5. First of all, let me say that I am thankful for a forum in which we can have a friendly exchange of ideas. Anybody just thinking about, interested in, or actually building a conversion is more than alright in my book! Not because I doubted anyone, but out of my own curiosity, I ran my own spreadsheet on the Tesla small motor solution and it looks like a very good solution. At 274Vdc nominal, you're around 78% of nominal voltage for a full pack, so base speed on the motor should fall around the same percentage. Agree that you will land around the 200hp mark at the wheels and the bonus is that the gear reduction and differential should be overbuilt for that power level. The 54kWh battery seems adequate to hit that peak power level/current at less than 4C discharge, although I noted that they require some form of cooling if you intend to run them at over 1C continuous (54kW), which would only be the case if you were taking the car to the track. I think the only downside is that it's a bigger tear-up to the chassis to fit the motor/gearbox unit in the rear and you may end up with a unique solution on spring rates based on how the front/rear weight distribution turns out (same can be said with my solution though). IMO - What really matters in end when it comes to performance is rear wheel torque and power-to-weight. The motor torque is pretty inconsequential if you don't understand the intermediate and final drive gearing. In the case of the Tesla small motor, the single, fixed ratio is 9.34:1 with a peak motor torque of 330Nm. This provides 3082 Nm / 2273 lb-ft of rear wheel torque up to the 5100 rpm base speed (my assumption - could be wrong), which will come at about 40mph and then begin to taper off. Compared to my solution of integrating the 4-speed gearbox, the Tesla solution looks like a pretty darn good way to go. However, I'll have a 257Nm motor coupled to a 4-speed and differential that will provide a 14.72:1 ratio in 1st gear = 3782 Nm / 2789 lb-ft of torque, but only up to about 20mph before it begins to taper off. It remains to be seen if the drivetrain turns to shrapnel at that input torque though. Second gear will provide a more manageable 1500 lb-ft of torque, and carry me up to ~90mph, so I'm guessing this is the gear that will see the heaviest duty cycle. Third is for the highway and Fourth is for the Salt Flats... For me, I've had experience in many direct drive and gearbox coupled electrics and I still enjoy the feeling of rowing through the gears and having a bit more control over the vehicle. For example - gear selection also influences the amount of regen you'll receive as you let off the throttle, similar to downshifting a gas engine as it's the mechanical ratio slowing the wheels. It is novel to me that you can apply the latest electric drivetrain technology and still retain the romance of driving a vintage car. My Dad's electric MGBGT has the stock four-speed and a racing clutch and it's pretty fun to drive. I wouldn't race a Tesla with it, but that's not really the point of the car for him or myself. To each their own, but I thought I'd provide a bit of my own justification. I'm anxious to see these builds completed as they represent different approaches, but are both seemingly being pursued with a lot of passion and consideration into making a high quality conversion. On that note... better get back to it!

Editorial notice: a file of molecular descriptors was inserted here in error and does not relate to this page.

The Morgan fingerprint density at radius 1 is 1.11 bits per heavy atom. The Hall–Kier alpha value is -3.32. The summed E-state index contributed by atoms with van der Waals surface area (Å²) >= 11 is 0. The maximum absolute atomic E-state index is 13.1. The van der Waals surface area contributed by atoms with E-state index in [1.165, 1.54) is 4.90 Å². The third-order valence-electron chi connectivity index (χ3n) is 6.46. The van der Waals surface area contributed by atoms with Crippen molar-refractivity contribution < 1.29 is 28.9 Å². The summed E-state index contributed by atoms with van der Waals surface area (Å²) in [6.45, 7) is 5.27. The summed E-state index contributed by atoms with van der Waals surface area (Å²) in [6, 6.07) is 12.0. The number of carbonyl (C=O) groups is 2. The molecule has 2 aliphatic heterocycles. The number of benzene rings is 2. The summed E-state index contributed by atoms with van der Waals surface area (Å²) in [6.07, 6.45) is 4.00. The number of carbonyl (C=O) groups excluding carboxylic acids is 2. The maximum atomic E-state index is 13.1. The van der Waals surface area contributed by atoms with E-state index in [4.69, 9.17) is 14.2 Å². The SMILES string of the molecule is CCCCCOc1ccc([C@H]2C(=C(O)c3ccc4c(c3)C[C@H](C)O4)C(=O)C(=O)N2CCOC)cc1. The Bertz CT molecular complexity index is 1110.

6. I think there is more than one "right" answer depending on what you're trying to achieve. If you've got a plan to do it better... I say go for it. I'd love to follow your build as it sounds like you've got a ton of experience with these cars and I'd learn a thing or two! My hesitance to go all in on the Tesla route is based on the fact that the performance of that drivetrain is based on having a very large capacity (70-100kWh), 400Vdc battery to provide it with power. It seems that many in the conversion world like to quote the specs of the Tesla motor in terms of what it is capable of in a Tesla and avoid the fact that they have far less battery voltage and capacity supplying it, which will certainly limit its performance. I can understand the sex appeal of the Tesla system and I imagine most customers don't really care what the peak power is. I just wanted to try something different by engineering a custom solution for the car. I reserve the right to be completely wrong on all of my opinions...
  7. Brian here. Working on a 400Vdc conversion of a 1968 1600 as Geoff mentioned. Yes - I'm retaining the 4-speed. At present, I've got a 3.91 ratio open diff, but have been keeping an eye out for a LSD. Check out my blog. I am building this up as a "kit" so that others could do the same in the future. I'm also keeping track of my costs along the way. It's not cheap by any stretch, but I doubt anyone here got into vintage cars as a way to save money. Let me know if you've got any questions...
  8. Thanks for the compliment! Back at ya! I think I already follow you on Instagram, but I'll double check. That's an awesome amount of battery capacity for such a small car, well done. What is the total voltage? I'm happy with the EMUS system so far, but won't know for sure until I do the full integration. The ability to reconfigure the output pins in their software is pretty handy and its clear that this is not their first "go" at a BMS. I believe they've been around since 2009 or so. The CCGM (cell can group monitor) can monitor a 16S string, which works perfectly for the LG modules I'm using. Not sure how Tesla does their series strings. I know they've got a ton of those 18650s in parallel.